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Old 10-01-2017, 08:40 PM
sdemore sdemore is offline
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Troubleshooting Guidance

Took the boat for her maiden voyage today. Knowing nothing about sailing yet and the low winds, wound up motoring for an hour or so. Found a couple of issues that I need to troubleshoot.

At idle, I am getting about 3 1/2 knots (forward). There is a detent in the throttle, a touch above idle, which gives another 500 RPM or so. In the detent position, I am getting about 4.8 knots. If I apply any more throttle, the engine speeds up, but the prop doesn't feel like it is increasing in speed at all (vibration, sound) and the boat speed doesn't increase. Also, anywhere above idle (even in the detent position), water temperature increases significantly. The thermostat climbs from 140-ish to 190 and I start getting steam out of the exhaust.

I'm wondering if it could be an overtight stuffing box? I can't tell for sure, but I haven't been able to see any dripping and I have it pretty loose at this point. Maybe I packed in too much stuffing? Could it be the clutch is slipping and needs to be tightened some more (during the rebuild, I loosened it until the detent could be felt)?

As a reminder, this is a '73 C&C 30, with a freshly rebuilt A4. I just added fresh water cooling and when I moved it from the launch point to the slip a couple of weeks ago, didn't have reverse and blew the coupling seal while moving it. I adjusted the reverse adjusting nut 2 clicks and it seems to be fine, and put in another new seal and coupler.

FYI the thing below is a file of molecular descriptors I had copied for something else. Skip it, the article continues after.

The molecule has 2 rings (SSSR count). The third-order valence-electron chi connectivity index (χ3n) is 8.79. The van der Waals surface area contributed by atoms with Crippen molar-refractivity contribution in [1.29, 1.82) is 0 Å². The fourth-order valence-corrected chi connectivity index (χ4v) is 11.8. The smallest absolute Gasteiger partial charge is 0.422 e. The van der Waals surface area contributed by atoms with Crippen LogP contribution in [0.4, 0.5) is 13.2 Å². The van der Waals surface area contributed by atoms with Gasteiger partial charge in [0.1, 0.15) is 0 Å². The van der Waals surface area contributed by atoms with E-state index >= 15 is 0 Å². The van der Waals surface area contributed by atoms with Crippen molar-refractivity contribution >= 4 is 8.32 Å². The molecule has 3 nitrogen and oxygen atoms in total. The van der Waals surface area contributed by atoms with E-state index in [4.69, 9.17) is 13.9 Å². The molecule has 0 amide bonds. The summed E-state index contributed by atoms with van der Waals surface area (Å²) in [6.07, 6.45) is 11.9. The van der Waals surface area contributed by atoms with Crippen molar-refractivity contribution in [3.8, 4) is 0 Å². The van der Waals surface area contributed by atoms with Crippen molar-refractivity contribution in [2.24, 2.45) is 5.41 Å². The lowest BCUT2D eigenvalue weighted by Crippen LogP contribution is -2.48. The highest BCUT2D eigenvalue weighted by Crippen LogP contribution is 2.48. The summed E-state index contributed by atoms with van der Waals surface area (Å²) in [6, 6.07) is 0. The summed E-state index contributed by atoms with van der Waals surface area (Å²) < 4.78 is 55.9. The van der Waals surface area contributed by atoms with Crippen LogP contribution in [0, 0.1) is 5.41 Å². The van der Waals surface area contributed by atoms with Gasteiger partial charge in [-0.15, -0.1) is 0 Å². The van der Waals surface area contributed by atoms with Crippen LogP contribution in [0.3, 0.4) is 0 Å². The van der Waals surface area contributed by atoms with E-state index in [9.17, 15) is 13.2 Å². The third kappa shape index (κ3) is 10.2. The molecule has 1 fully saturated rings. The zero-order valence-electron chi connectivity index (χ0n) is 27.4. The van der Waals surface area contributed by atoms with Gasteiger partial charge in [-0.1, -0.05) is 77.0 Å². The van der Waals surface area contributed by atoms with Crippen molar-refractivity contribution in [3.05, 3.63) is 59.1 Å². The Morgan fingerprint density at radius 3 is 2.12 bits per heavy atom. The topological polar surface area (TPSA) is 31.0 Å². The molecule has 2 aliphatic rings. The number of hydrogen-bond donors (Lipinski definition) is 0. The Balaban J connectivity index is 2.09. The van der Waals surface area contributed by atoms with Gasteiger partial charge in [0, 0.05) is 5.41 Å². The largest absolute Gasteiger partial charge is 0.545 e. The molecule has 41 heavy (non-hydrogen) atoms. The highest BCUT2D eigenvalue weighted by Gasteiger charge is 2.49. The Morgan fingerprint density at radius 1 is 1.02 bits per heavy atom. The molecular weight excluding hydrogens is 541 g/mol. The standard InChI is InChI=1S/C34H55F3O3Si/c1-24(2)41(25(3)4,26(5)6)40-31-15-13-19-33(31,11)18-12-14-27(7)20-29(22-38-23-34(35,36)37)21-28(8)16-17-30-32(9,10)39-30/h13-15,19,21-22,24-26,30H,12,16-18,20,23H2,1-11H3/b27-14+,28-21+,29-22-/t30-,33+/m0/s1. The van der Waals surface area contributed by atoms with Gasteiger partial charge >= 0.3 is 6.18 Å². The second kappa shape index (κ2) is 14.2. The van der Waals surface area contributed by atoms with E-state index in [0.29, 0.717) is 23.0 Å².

Any recommendations on a starting point?

Thanks,
Steve
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Old 10-02-2017, 07:05 AM
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To clarify, are you getting a vibration at higher RPM? If you are, check the prop for growth - which raises the question, if this was the maiden voyage, how long has the boat been in the water?

180° is normal for FWC engines.
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Old 10-02-2017, 10:27 AM
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What kind of prop do you have? If you have the Indigo 3 blade, it takes about 2 barnacles to go from best prop ever put on an A4 to the worst
BTW - I am across the Bay from you with a C&C 35. The A4 powered C&C 30 normally has plenty of power too, it is a light boat easily driven.
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Old 10-02-2017, 11:33 AM
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3.5 kn at idle sounds kinda fast. Do you know the idle speed of the engine?
The A4 carb doesn't have a detent, and I doubt if your cable does. The detent is usually in the engine control. With my control, the detent is for idle position - moving the throttle lever either way from the detent will increase engine speed. Sounds like there may be something odd with your control. I'd try putting the control at the detent, then adjust the cable at the carb so the carb lever is against the stop screw.
As for the temps, 190F sounds a bit high. Recommend you pull the thermostat, check it's temperature rating, and reassemble without the thermostat. Let's make sure you can get the engine running cool.
Stuffing box may be warm, but it shouldn't be hot - you should be able to put your hand on it. With the engine in neutral, the shaft should turn easily. With the shaft turning, it's normal to get a few drops a minute leakage.
Hope this helps.
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Old 10-02-2017, 09:06 PM
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Thanks guys, let me add more in answer to your questions.

Neil, the vibration feels like normal engine/prop vibration to me. Not something that feels out of whack. The boat hasn't been in the water for two weeks yet. It is in a creek, off of a river, off of the Chesapeake. 180 seemed to be ok, but 185-190 resulted in steam. All of the exhaust parts are new, as are the hoses and water lift muffler, could that be a contributor?

Joe, prop is a small two blade. While stripping and painting the bottom, I put a couple of coats of ablative paint on the prop as well.